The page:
An adage within the cybersecurity industry is that tools that are only available to the elite hacking teams of nation-state intelligence agencies today will be available to teenage script kiddies within five years. “Script Kiddie” is a derisive term to describe an individual who uses sophisticated scripts and applications developed by experts to attack information systems while having no real understanding of the underlying functionality of those tools. Put another way, a “script kiddie” is a “point and click” hacker.
Attack tools are increasingly sophisticated. These automated exploit tools are relatively straightforward to procure and take little in the way of expertise to use. Whereas in the past access to basic tools required gaining access to select communities on hidden bulletin boards or Internet Relay Chat (IRC) channels, today it doesn’t take an enthusiastic amateur more than a few minutes with the results of the right search engine queries to get started. Should they need to learn more about the tools they have acquired, there are hundreds of hours of video tutorials available on the web to assist them.
While sophisticated attack tools are available often for free, there is a paucity of similar tools available for defenders. While the process of launching a basic or even moderately complex attack against an organization’s information systems may be as simple as a mouse click, the defender’s process of securing the configuration of those information systems is manual, complex, lengthy, ongoing and requires a good deal of expertise.
Within the cybersecurity landscape, there is an asymmetry between attacker and defender. Asymmetric in that the resources required for an organization to be reasonably assured that they are protected from the vast majority of intrusions vastly exceed the resources required for a competent attacker to perform a successful intrusion.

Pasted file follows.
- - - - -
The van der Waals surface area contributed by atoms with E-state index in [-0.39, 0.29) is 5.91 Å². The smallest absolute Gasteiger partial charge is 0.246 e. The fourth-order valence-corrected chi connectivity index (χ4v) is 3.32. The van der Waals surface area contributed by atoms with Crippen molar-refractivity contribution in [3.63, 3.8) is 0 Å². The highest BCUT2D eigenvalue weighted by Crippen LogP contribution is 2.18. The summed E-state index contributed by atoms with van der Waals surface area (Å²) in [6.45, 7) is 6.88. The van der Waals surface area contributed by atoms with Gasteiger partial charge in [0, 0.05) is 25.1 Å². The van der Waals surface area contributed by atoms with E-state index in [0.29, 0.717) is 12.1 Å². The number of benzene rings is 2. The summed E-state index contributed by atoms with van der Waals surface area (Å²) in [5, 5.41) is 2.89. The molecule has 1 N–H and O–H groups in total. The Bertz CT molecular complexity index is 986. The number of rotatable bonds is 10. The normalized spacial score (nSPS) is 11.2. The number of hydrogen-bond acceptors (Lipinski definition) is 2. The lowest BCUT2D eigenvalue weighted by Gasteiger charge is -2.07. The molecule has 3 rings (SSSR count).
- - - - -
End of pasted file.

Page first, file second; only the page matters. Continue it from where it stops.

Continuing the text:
One key understanding of the cybersecurity landscape is that the vast majority of attackers are unsophisticated and are using automated vulnerability scanners and exploit tools. Put another way, most attackers by volume are likely “script kiddies” rather than professional hackers. As the vulnerabilities those automated tools attempt to exploit are often already addressed by vendor updates, if an organization is diligent and applies consistent effort to its security posture, it will be able to protect its information systems against the common attacker.
Put another way, if you take an ongoing and systematic approach to secure your organization’s information systems, it’s reasonably unlikely that “script kiddies” will be able to compromise your system. A diligent well-resourced defender is likely to be protected against all but the most highly resourced and persistent attacker.
While there is an asymmetry in terms of the effort required to properly secure information systems, it is possible to reach a stage where your organization’s systems security posture is such that those systems are impervious to all but the most skilled and well-resourced attackers. With time and effort, you can protect yourself against the amateurs, who randomly attack organizations to see if they can get access. With greater time, effort, resources, and skill you’ll be able to protect your organization’s information systems against more competent attackers that deliberately target your organization.
The unfortunate reality is that even when organizations have highly skilled personnel, that personnel are rarely given the necessary amount of time and resources to ensure that the organization’s information systems are configured in the most secure manner possible. The existing problem of asymmetry between attacker and defender is made worse by organizations not giving their defenders the resources they need to do their job.
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